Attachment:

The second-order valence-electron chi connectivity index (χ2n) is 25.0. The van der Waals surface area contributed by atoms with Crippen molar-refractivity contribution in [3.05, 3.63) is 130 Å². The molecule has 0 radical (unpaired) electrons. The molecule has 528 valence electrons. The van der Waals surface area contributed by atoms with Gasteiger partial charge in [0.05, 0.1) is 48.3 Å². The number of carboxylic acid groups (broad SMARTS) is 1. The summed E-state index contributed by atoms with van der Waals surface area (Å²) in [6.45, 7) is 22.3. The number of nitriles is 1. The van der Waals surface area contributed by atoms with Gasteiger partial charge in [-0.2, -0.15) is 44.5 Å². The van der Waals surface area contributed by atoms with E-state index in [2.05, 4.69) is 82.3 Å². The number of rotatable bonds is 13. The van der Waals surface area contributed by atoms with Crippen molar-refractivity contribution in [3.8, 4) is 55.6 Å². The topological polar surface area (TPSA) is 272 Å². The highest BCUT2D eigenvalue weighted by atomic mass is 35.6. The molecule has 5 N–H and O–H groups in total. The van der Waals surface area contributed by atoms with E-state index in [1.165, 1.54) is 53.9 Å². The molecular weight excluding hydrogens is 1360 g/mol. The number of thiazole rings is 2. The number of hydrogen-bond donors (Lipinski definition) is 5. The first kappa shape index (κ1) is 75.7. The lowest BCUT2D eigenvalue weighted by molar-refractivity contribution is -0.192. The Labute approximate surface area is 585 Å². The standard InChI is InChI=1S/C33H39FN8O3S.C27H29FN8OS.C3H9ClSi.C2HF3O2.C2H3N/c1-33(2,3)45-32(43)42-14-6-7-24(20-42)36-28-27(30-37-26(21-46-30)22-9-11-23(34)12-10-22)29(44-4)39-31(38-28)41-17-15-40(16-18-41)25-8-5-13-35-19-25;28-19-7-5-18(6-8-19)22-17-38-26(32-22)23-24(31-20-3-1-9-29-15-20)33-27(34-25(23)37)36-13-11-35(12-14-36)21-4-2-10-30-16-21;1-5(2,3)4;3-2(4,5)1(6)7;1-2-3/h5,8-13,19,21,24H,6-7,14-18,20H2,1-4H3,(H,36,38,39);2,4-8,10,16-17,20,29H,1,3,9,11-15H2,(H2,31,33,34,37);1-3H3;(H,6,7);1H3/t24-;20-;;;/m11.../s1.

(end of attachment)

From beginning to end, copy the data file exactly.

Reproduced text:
The second-order valence-electron chi connectivity index (χ2n) is 25.0. The van der Waals surface area contributed by atoms with Crippen molar-refractivity contribution in [3.05, 3.63) is 130 Å². The molecule has 0 radical (unpaired) electrons. The molecule has 528 valence electrons. The van der Waals surface area contributed by atoms with Gasteiger partial charge in [0.05, 0.1) is 48.3 Å². The number of carboxylic acid groups (broad SMARTS) is 1. The summed E-state index contributed by atoms with van der Waals surface area (Å²) in [6.45, 7) is 22.3. The number of nitriles is 1. The van der Waals surface area contributed by atoms with Gasteiger partial charge in [-0.2, -0.15) is 44.5 Å². The van der Waals surface area contributed by atoms with E-state index in [2.05, 4.69) is 82.3 Å². The number of rotatable bonds is 13. The van der Waals surface area contributed by atoms with Crippen molar-refractivity contribution in [3.8, 4) is 55.6 Å². The topological polar surface area (TPSA) is 272 Å². The highest BCUT2D eigenvalue weighted by atomic mass is 35.6. The molecule has 5 N–H and O–H groups in total. The van der Waals surface area contributed by atoms with E-state index in [1.165, 1.54) is 53.9 Å². The molecular weight excluding hydrogens is 1360 g/mol. The number of thiazole rings is 2. The number of hydrogen-bond donors (Lipinski definition) is 5. The first kappa shape index (κ1) is 75.7. The lowest BCUT2D eigenvalue weighted by molar-refractivity contribution is -0.192. The Labute approximate surface area is 585 Å². The standard InChI is InChI=1S/C33H39FN8O3S.C27H29FN8OS.C3H9ClSi.C2HF3O2.C2H3N/c1-33(2,3)45-32(43)42-14-6-7-24(20-42)36-28-27(30-37-26(21-46-30)22-9-11-23(34)12-10-22)29(44-4)39-31(38-28)41-17-15-40(16-18-41)25-8-5-13-35-19-25;28-19-7-5-18(6-8-19)22-17-38-26(32-22)23-24(31-20-3-1-9-29-15-20)33-27(34-25(23)37)36-13-11-35(12-14-36)21-4-2-10-30-16-21;1-5(2,3)4;3-2(4,5)1(6)7;1-2-3/h5,8-13,19,21,24H,6-7,14-18,20H2,1-4H3,(H,36,38,39);2,4-8,10,16-17,20,29H,1,3,9,11-15H2,(H2,31,33,34,37);1-3H3;(H,6,7);1H3/t24-;20-;;;/m11.../s1.